James Larson appreciates the size, structure and carcass quality of Limousin cattle

Though James Larson was raised as a town kid by his mom Fern after his father died when James was only 6, his life took an important turn when he was 17 years old.

The instrument of change was a cattle trader named Burl Griggs who introduced the youth to agriculture.”

A friend in high school introduced James to bareback riding, resulting in James being on the University of Arkansas rodeo team for a year. Later, a man named Don Hewitt from Paris, Ark., introduced James to Limousin cattle and was the president of the Limousin Association before James was president. James later was on board of directors of Ozark Cattlemens’, and state Area 1 vice-president and the second vice-president for Arkansas Cattlemen’s Association.

James married Pat, whose father was a farmer and the third or fourth employee of Tyson in 1953. Now at 94, Pat’s father Eillis is still going strong and has plenty of Tyson stories to tell.

Fifteen years ago, James started P&J Wreckers in Tontitown, Ark. The business evolved from James building 18 wheelers out of wrecks and reselling them. However, when the price of bringing the wrecks in became too expensive, James bought a wrecker of his own and people began asking for help which he still does from time to time.

“Now I’m looking to slow down a bit, so my herd is down to 45 from 60,” James said. “I have 45 mommas, as well as a polled Limousin and one polled Hereford bull, plus some calves already on the ground.”

James picks his bulls using EPDs and seeks gentle temperament and low birthweight, with good milk from both the Hereford and the Limousin lines. James doesn’t like temperamental cattle and once bought a high-dollar bull in partnership with three others. During the second season, the partner in Illinois had a problem with that bull, who tried to get at sweet feed in the back of a truck and had to be chased out with a pitchfork. Unfortunately, the partner forgot to tell James, and that season the bull chased James twice and caused injury that compounded a very serious earlier injury. He took two years to heal and no one thought he would ever walk again.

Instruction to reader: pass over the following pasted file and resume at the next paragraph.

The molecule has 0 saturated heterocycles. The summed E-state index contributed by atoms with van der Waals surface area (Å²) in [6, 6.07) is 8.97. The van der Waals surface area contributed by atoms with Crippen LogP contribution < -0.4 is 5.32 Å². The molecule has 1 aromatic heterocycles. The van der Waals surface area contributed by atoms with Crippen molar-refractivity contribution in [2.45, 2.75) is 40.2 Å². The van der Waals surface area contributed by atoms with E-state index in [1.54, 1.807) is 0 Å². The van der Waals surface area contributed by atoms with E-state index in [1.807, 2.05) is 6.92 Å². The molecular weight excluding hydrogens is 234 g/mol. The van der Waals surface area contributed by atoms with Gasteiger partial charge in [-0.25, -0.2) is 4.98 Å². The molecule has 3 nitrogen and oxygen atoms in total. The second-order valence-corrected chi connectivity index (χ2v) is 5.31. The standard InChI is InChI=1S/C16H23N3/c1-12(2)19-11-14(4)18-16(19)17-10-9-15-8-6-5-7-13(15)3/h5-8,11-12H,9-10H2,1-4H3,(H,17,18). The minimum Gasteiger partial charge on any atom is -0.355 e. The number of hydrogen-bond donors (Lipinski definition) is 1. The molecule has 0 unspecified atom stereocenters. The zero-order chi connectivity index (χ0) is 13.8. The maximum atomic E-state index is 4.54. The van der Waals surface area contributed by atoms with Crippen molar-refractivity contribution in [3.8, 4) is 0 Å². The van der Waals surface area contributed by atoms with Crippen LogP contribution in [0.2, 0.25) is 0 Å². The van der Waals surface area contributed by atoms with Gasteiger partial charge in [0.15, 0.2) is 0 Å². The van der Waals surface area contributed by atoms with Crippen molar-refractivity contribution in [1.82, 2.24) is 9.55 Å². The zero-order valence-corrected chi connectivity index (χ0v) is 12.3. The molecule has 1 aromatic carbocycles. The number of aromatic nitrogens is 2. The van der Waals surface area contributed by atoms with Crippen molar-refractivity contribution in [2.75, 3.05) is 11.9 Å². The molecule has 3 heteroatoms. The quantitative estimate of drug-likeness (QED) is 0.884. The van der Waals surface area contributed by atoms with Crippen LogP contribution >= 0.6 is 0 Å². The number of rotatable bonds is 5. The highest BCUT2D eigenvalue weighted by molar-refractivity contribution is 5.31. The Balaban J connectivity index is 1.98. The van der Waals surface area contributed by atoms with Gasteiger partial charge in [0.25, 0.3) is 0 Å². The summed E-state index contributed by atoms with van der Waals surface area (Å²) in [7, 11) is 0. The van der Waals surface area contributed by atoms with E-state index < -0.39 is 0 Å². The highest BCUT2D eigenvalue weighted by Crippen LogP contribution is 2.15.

“I’m one of the few people who can say he had a fight with a bull and a truck and survived to tell the story. The second time that bull and I faced off he pulled part of his hide off while charging my truck. Smart people get rid of high-headed animals and turn them into hamburger. You have to be careful and be smart,” James explained.

James started with Limousins because of Don and has always appreciated their size, structure, meat quality and marbling. Then the black Angus Association had a superior marketing plan and all black became the most profitable. Five years ago, James added Angus and two years ago the Hereford because black baldies have maintained a premium price.

“Customers can see the cross and know that the animals have hybrid vigor which means they will grow out well,” James said.

Because the purpose of being in the cattle business is to make money, James’ breeding and weaning goal is to produce calves that wean at 5 months and weigh approximately 550 pounds, which is about half of the momma’s weight. He then sells when he feels the market is right. He prefers spring calving. He is often hunting during the winter and wants to be around during calving season rather than putting the burden totally on his wife. He also doesn’t like the impact of cold weather on baby calves and inevitable sickness, regardless of constant surveillance.

James spends $1,000 each year to have a veterinarian work his cattle, partially to meet new certification requirements without question. The veterinarian is also up-to-date on market trends and new advances so that the expense is well worth the cost in James’ opinion. Occasionally, if James notices a worm problem, he will supplement with a Safeguard worming block in addition to free choice trace mineral blocks.

The Larson farm uses a 14-percent protein ration, which James uses to feed his bulls from September until June 1, though cows and calves are grained only as needed according to weather conditions. All animals graze and are provided with Johnsongrass hay, which James raises, plus additional hay he exchanges for half of his neighbor’s hay in return for chicken litter.

The farm is also home to four 40-by-400 George’s chicken houses, which are used to raise six flocks a year with 23,000 chickens per house, raising birds to 3.8 pounds. The houses are cleaned out annually, but are tilled and decaked during the 20 days between flocks.

“I have a lot of fun with city slickers because they believe me when I say I have to walk the chickens one time every day on a leash and that it takes a long time for 23,000 chickens.” James said.

As James looks back on his life, on his mother for his determination he said those early years really stuck. Pat and James did it on their own without any help from anyone just the good lord above.


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